The Parthasarathi Temple (dedicated to Sree Krishna) on the banks of the holy river Pamba is a major pilgrim centre. The Aranmula boat race is held on Chathayam. The Vijnana Kalavedi at Aranmula imparts training in the traditional arts like Kathakali, classical dances, classical music, as well as Kalaripayattu. Foreign tourists stay here for long periods to get a first hand knowledge of the culture of Kerala. The Parthasarathi Temple here has fine murals from the 18th century
Malayattoor is a famous Catholic Church, dedicated to St. Thomas the apostle of Jesus Christ. It is located on top of the Malayattoor hill, at a height of 609 m. Thousands of pilgrims gather here for the annual festival of 'Malayatoor Perunnal', held during the months of March /April.Those interested in the architecture of the church would find it highly interesting. It has a combination of Greco-Roman architecture with the altar designed in traditional Greek style, and the front portion of the church following the traditional Roman Catholic Church architecture. Behind the central altar, one can find the carvings, designs and paintings, which include the five joyful mysteries of Jesus Christ. The church has separate facilities for confession and adoration. The ancient baptismal pond and the traditional pulpit are of historical relevance.
The Kaviyoor Trikkukkudi Cave Temple, also known as the Rock Cut Cave Temple at Kaviyoor, located on the banks of the river Manimala, is a place of historical importance and is preserved as a monument by the Archaeological Department. It bears close resemblance to the Pallava style of architecture and has prompted historians to date it to a period as early as the eighth century AD.The engravings here are among the earliest specimens of stone sculptures in Kerala. Enshrined in a square cave is the main deity of the shrine Lord Siva represented in the ' Sivalinga' which is about three feet high and carved out of rock. The shrine also has idols of Ganapathy, Maharshi and Dwarapalakas.
Niranam church is believed to be among one of the seven-and-a-half churches originally established by St. Thomas (52 AD) in Kerala. This church displays a marked influence of ancient temple architecture and is a renowned centre of worship for the Christian community. This is also the birth place of the poets and social reformers popularly known as the Karnassa Kavikal. The St. Thomas art gallery here has been built by an Ecumenical body known as Niranam Thomathu Kadavu Smaraka Trust.Niranam is also famous as the birthplace of a band of 14th century poets known as the Niranam Kavikal or Kannassa Panikkars. They were renowned for their many translations from Sanskrit to Malayalam, the most illustrious being 'Kannassaramayanam', a translation of the epic Ramayana.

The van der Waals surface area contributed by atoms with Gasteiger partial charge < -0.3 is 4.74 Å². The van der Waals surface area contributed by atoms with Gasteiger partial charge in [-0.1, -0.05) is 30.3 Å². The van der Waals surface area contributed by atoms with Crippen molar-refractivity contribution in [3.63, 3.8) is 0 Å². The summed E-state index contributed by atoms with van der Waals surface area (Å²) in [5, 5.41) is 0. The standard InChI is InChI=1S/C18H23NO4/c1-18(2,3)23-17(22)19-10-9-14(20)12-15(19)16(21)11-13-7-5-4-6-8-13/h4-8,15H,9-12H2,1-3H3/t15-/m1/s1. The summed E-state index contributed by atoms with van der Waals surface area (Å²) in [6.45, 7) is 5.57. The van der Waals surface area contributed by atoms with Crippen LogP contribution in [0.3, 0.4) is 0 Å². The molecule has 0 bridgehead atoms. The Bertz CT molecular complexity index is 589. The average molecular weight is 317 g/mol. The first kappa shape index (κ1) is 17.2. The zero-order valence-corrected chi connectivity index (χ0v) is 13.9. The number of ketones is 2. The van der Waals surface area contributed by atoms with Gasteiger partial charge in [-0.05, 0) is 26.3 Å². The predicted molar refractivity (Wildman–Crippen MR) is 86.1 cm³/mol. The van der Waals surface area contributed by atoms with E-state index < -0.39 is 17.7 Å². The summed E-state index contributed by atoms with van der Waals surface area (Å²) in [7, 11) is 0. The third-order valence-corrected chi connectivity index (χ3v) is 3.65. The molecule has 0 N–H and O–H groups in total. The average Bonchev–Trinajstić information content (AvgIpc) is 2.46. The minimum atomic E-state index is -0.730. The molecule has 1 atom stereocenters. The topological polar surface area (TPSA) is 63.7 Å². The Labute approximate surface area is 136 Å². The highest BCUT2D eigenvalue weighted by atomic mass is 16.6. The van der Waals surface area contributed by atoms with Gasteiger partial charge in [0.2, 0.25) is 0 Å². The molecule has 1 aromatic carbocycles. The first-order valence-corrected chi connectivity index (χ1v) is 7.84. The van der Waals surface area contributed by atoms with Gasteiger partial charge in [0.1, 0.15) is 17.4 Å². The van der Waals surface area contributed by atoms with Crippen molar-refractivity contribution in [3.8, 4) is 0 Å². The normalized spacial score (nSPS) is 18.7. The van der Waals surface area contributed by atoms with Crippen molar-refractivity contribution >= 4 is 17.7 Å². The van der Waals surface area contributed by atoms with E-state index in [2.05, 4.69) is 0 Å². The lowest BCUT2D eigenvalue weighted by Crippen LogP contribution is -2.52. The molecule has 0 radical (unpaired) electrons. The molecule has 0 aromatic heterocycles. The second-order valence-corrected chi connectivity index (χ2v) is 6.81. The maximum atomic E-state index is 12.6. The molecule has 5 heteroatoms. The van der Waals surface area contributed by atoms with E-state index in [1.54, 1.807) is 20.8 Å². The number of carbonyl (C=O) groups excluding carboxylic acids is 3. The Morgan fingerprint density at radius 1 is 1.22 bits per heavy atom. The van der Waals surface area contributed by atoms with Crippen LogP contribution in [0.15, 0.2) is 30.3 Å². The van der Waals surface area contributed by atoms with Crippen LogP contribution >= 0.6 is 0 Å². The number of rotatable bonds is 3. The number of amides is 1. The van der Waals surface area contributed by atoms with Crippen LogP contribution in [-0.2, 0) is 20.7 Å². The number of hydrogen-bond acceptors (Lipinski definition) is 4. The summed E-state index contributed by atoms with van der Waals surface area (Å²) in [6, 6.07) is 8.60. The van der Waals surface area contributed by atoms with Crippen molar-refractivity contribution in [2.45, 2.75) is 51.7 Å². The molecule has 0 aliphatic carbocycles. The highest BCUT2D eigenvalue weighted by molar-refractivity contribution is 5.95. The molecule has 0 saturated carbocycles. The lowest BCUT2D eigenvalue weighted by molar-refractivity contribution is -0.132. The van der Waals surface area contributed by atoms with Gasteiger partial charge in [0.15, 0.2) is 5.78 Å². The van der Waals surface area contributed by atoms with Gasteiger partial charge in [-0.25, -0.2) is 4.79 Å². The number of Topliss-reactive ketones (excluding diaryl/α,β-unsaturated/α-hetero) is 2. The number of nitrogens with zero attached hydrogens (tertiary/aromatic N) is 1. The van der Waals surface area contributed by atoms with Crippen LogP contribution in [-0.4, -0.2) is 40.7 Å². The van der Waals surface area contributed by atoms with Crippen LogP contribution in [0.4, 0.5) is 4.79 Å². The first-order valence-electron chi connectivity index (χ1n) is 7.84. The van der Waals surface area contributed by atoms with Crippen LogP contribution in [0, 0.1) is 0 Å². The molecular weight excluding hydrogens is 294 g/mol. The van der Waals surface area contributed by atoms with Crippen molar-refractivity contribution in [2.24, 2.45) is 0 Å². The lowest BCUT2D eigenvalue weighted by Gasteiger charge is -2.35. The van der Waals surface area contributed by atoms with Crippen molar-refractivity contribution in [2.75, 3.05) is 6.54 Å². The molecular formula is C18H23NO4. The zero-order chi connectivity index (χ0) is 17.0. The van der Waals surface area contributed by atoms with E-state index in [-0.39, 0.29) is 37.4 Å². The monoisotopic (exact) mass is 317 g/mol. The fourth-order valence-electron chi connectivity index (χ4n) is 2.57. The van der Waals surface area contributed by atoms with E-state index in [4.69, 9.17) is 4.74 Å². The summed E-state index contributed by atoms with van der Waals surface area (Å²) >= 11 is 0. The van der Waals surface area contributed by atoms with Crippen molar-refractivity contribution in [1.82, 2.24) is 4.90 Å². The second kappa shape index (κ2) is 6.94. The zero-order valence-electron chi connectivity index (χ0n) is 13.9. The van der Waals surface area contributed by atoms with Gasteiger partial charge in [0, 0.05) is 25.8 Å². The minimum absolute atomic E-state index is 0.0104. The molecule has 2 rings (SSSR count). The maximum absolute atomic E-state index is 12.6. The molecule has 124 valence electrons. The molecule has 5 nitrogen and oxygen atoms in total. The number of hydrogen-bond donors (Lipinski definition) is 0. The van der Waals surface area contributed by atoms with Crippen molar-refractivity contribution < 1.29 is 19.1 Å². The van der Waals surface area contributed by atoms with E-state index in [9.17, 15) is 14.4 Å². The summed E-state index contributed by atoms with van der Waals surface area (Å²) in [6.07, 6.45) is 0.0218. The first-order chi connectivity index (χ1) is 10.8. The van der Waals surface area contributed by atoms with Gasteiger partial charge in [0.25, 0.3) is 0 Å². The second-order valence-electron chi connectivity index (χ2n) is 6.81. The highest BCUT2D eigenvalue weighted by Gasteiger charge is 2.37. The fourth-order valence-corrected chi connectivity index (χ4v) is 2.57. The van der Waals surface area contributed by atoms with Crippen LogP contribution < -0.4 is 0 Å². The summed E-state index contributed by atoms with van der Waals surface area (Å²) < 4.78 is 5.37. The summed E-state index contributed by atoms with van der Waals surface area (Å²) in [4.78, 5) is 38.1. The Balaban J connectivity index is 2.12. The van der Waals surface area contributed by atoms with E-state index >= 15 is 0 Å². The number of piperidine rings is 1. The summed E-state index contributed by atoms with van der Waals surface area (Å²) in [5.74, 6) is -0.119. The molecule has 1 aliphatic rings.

As graced by the Bhagwan King Rajasekara completed building of the temple with eighteen steps to reach it. When the King was thinking how to put Dharmasastha's figure in the temple for darshan to devotees, he recalled the words of the Bhagwan, the River Pampa was a holy river as River Ganga, Sabarimala was a holy place as Kasi. Dharmasastha sent Parasuraman to Sabarimala who carved the figure of Lord Ayyappa and installed it on the day of Makarasankranthi, the day on which the Makara Jothi appears. Every year lakhs and lakhs of people throng to Sabarimala irrespective of caste or creed and adorn themselves with garlands and irumudis, chants slogans on Lord Ayyappa, bathe in holy river Pampa, climb up the eighteen steps and get the grace of Lord Ayyappa, the Dharmasastha.
Ochira Temple, situated on the way from Kollam to Alappuzha has a definitive structural layout and mode of worship The temple at Ochira does not have a proper structure or an idol for the visitors to worship. The whole concept of worship revolves around the Parabrahmam or the universal consciousness. This unique temple setting itself is a big attraction to hundreds of visitors coming to the temple everyday, irrespective religious faith. The temple is also known as Dakshina Kashi and a unique offering to the temple is in the form of bulls. Another interesting aspect in connection with the temple is the annual festival called Ochira Kali, where men; both young and old step into waterlogged paddy fields and indulge in mock fights, involving physical skills of the participants.
This centre of worship and faith has in store many unique practices and rituals, and the temple architecture itself stands testimony to this aspect. Located 20 km away from Kannur, a northern district of Kerala, the Parassinikadavu Muthappan (Siva) Temple on the banks of the Valapatnam River attracts people from all sections of the society; irrespective of religion, caste and promotes the essence of "Vasudaiva Kutumbakam - The whole world is one family". The temple is a popular destination for travellers and pilgrims to feel the charm of Theyyam, a ritual that is performed here on a daily basis. Men adorning masks and costumes with a riot of colours perform this temple art form and it represents conflict between good and evil, with good ultimately emerging victorious.